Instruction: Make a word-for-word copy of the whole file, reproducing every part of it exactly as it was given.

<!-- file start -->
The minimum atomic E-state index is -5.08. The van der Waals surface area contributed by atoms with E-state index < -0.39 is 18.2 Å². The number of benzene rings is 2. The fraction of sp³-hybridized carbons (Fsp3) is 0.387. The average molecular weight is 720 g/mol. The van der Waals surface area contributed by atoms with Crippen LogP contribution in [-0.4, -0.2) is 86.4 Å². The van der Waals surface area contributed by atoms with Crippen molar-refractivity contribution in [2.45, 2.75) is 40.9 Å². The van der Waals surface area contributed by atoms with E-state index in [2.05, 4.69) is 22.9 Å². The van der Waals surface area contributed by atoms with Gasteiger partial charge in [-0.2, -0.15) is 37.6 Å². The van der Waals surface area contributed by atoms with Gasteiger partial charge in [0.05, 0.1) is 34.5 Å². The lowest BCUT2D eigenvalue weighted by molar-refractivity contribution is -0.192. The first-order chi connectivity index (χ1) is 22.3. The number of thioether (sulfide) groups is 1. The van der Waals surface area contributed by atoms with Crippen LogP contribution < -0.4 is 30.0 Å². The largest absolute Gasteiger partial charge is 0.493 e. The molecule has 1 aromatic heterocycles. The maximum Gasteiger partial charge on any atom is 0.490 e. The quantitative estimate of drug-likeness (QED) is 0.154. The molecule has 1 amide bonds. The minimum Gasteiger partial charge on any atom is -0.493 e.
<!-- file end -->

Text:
The minimum atomic E-state index is -5.08. The van der Waals surface area contributed by atoms with E-state index < -0.39 is 18.2 Å². The number of benzene rings is 2. The fraction of sp³-hybridized carbons (Fsp3) is 0.387. The average molecular weight is 720 g/mol. The van der Waals surface area contributed by atoms with Crippen LogP contribution in [-0.4, -0.2) is 86.4 Å². The van der Waals surface area contributed by atoms with Crippen molar-refractivity contribution in [2.45, 2.75) is 40.9 Å². The van der Waals surface area contributed by atoms with E-state index in [2.05, 4.69) is 22.9 Å². The van der Waals surface area contributed by atoms with Gasteiger partial charge in [-0.2, -0.15) is 37.6 Å². The van der Waals surface area contributed by atoms with Gasteiger partial charge in [0.05, 0.1) is 34.5 Å². The lowest BCUT2D eigenvalue weighted by molar-refractivity contribution is -0.192. The first-order chi connectivity index (χ1) is 22.3. The number of thioether (sulfide) groups is 1. The van der Waals surface area contributed by atoms with Crippen LogP contribution < -0.4 is 30.0 Å². The largest absolute Gasteiger partial charge is 0.493 e. The molecule has 1 aromatic heterocycles. The maximum Gasteiger partial charge on any atom is 0.490 e. The quantitative estimate of drug-likeness (QED) is 0.154. The molecule has 1 amide bonds. The minimum Gasteiger partial charge on any atom is -0.493 e.